(TRADOC News) A Writing test will be required for all Soldiers and NCOs attending
the Basic Leader Course (BLC), the Advanced Leader Course (ALC), and the Senior
Leader Course (SLC) after 1 October 2016.
U.S. Army Training and Doctrine Command’s Institute for Noncommissioned
Officer Professional Development is a forward-leaning organization that coordinates
and operationalizes future training and education imperatives for the NCO cohort.
In fiscal year 2016, INCOPD launched a writing pilot in the Basic Leader Course
with the goal of getting an overall picture of how proficient Soldiers are at writing.
What is the Criterion writing assessment?
The Institute for Noncommissioned Officer Professional Development, or INCOPD,
purchased commercially available automated essay scoring software from the
Educational Testing Service in order to assess BLC students’ writing skills at the first
year of college level. This online tool provides a score on a scale of one to six that
categorizes an individual’s writing level. The essay scoring software gives an overall
assessment of the Soldier’s writing mechanics to include grammar, punctuation,
spelling, syntax, usage, organization and development. Findings from the initial pilot
in the BLC indicated that approximately 75 percent of those taking the assessment
could benefit from additional coaching and practice at writing.
How is the writing pilot going so far?
At this point, 11,000 NCOs who attended BLC in FY16 have taken the writing
assessment. My initial observation is that the short 45-minute assessment can easily
be incorporated at the start of the course. Basic Leader Course students are eager
to take the assessment to know where they stand as far as writing skills.
In addition to this renewed emphasis on education, incorporating grade-point
averages and class rankings will not only better evaluate soldiers’ performance, they
also will make it easier for military education to translate into civilian college credits.
In its current form, the Army Form 1059, the Service School Academic Evaluation
Report, consists of a series of block checks to determine if a student met or
exceeded the standards required for any particular course. Soon, the 1059 will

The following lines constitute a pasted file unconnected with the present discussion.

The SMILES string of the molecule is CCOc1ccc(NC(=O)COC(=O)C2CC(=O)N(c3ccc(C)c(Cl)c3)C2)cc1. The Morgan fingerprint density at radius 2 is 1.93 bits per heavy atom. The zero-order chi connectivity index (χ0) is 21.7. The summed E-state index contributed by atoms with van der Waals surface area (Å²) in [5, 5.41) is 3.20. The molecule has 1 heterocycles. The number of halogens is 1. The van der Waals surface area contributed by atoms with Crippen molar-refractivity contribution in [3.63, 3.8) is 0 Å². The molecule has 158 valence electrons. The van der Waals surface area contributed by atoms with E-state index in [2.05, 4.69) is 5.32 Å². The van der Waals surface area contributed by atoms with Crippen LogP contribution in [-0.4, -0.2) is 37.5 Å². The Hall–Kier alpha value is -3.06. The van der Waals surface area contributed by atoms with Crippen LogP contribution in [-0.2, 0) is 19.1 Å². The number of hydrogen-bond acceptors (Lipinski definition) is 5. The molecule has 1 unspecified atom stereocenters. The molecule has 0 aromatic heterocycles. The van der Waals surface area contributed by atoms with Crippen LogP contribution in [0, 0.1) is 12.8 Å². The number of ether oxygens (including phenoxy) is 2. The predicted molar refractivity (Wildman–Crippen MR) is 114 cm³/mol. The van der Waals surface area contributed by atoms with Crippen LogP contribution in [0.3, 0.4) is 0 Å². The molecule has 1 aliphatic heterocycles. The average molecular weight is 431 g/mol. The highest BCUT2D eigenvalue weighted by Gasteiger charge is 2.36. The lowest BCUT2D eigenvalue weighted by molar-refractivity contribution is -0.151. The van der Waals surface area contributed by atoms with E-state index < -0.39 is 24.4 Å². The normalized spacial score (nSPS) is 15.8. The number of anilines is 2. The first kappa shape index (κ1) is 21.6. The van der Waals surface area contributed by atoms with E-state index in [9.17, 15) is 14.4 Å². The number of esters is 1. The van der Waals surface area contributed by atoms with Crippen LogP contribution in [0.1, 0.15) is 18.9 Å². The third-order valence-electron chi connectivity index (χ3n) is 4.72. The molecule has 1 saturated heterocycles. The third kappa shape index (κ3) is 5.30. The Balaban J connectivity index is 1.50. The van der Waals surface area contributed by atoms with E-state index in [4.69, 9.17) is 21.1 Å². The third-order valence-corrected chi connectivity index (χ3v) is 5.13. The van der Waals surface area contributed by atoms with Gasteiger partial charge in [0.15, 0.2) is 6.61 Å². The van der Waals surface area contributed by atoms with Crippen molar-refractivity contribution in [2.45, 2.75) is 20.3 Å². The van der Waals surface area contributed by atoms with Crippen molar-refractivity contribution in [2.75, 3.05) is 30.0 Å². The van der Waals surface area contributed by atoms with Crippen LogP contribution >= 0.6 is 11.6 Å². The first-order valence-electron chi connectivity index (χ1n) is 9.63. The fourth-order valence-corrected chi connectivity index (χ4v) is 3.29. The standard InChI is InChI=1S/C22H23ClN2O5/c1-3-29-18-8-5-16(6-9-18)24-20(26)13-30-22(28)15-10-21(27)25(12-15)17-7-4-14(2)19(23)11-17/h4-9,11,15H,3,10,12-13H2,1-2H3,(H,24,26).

include a soldier’s GPA and class ranking, providing a clearer picture of a soldier’s
academic performance and achievements, officials said.
Why does PME need to include a focus on writing? Are we trying to make
NCOs into officers?
Within NCOES, the goal of writing in PME should not be simply to over-train
Soldiers on Army writing style and their ability to use the rules of grammar,
punctuation or spelling. Our goal is a much broader one of setting conditions within
NCO PME for Soldiers to think about their own learning and how newly gained
knowledge can be applied on the job. Writing assignments when used properly can
strengthen engagement in a course. Thinking, writing, and reflecting upon what we
learn is a part of the active learning process. In addition, the future vision is that
Army schools that teach NCOES courses will routinely develop writing standards
for their NCOs to ensure they have the ability to carry out administrative functions,
counsel subordinates in writing, and to brief with authority.
Are NCO instructors trained to grade my papers?
Facilitators in NCOES will be given training to help them review student papers using
a writing rubric. The writing rubric will serve as a guide to an instructor on what areas
must be evaluated on a Soldier’s paper. Instructors will also meet on a regular basis
to review how to use the rubrics and conduct norming sessions to ensure they are
scoring written assignments accurately.
Soldiers attending NCOES will also be given a rubric or job-aid in advance so that
they know what areas to focus on in their writing. More information about the writing
program and GPA Evaluations will follow in the coming months.